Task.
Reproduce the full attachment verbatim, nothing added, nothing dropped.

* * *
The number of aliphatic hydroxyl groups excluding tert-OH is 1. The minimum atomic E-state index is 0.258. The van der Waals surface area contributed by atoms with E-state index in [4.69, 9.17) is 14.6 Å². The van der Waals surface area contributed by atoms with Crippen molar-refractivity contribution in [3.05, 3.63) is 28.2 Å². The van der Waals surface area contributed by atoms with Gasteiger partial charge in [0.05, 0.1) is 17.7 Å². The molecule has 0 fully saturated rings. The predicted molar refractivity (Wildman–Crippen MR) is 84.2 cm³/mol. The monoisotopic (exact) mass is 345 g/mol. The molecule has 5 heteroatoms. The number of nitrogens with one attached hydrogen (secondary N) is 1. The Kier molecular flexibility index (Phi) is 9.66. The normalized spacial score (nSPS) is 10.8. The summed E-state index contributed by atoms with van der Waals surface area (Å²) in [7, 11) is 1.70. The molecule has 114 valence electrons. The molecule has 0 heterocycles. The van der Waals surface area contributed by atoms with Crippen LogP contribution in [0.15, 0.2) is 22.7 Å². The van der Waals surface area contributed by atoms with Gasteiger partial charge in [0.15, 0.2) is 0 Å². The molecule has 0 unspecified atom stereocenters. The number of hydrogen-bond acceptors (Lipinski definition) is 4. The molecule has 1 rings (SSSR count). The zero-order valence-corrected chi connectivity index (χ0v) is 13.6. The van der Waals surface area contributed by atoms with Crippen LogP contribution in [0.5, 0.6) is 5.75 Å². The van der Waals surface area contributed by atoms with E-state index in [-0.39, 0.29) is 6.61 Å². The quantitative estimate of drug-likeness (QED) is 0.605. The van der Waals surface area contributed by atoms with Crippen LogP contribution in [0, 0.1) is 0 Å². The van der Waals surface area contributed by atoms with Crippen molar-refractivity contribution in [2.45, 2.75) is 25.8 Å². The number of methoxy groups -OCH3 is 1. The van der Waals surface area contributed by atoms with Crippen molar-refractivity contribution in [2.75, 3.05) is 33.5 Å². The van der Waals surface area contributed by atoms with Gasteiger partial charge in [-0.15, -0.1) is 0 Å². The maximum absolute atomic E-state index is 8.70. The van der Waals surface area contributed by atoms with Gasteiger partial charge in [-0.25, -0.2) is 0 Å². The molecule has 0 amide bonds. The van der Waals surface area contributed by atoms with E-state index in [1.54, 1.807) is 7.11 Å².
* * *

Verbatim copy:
The number of aliphatic hydroxyl groups excluding tert-OH is 1. The minimum atomic E-state index is 0.258. The van der Waals surface area contributed by atoms with E-state index in [4.69, 9.17) is 14.6 Å². The van der Waals surface area contributed by atoms with Crippen molar-refractivity contribution in [3.05, 3.63) is 28.2 Å². The van der Waals surface area contributed by atoms with Gasteiger partial charge in [0.05, 0.1) is 17.7 Å². The molecule has 0 fully saturated rings. The predicted molar refractivity (Wildman–Crippen MR) is 84.2 cm³/mol. The monoisotopic (exact) mass is 345 g/mol. The molecule has 5 heteroatoms. The number of nitrogens with one attached hydrogen (secondary N) is 1. The Kier molecular flexibility index (Phi) is 9.66. The normalized spacial score (nSPS) is 10.8. The summed E-state index contributed by atoms with van der Waals surface area (Å²) in [7, 11) is 1.70. The molecule has 114 valence electrons. The molecule has 0 heterocycles. The van der Waals surface area contributed by atoms with Crippen LogP contribution in [0.15, 0.2) is 22.7 Å². The van der Waals surface area contributed by atoms with Gasteiger partial charge in [0.15, 0.2) is 0 Å². The molecule has 0 unspecified atom stereocenters. The number of hydrogen-bond acceptors (Lipinski definition) is 4. The molecule has 1 rings (SSSR count). The zero-order valence-corrected chi connectivity index (χ0v) is 13.6. The van der Waals surface area contributed by atoms with Crippen LogP contribution in [0.5, 0.6) is 5.75 Å². The van der Waals surface area contributed by atoms with E-state index in [-0.39, 0.29) is 6.61 Å². The quantitative estimate of drug-likeness (QED) is 0.605. The van der Waals surface area contributed by atoms with Crippen LogP contribution in [0, 0.1) is 0 Å². The van der Waals surface area contributed by atoms with Crippen molar-refractivity contribution in [2.45, 2.75) is 25.8 Å². The number of methoxy groups -OCH3 is 1. The van der Waals surface area contributed by atoms with Crippen molar-refractivity contribution in [2.75, 3.05) is 33.5 Å². The van der Waals surface area contributed by atoms with Gasteiger partial charge in [-0.15, -0.1) is 0 Å². The maximum absolute atomic E-state index is 8.70. The van der Waals surface area contributed by atoms with Gasteiger partial charge in [-0.25, -0.2) is 0 Å². The molecule has 0 amide bonds. The van der Waals surface area contributed by atoms with E-state index in [1.54, 1.807) is 7.11 Å².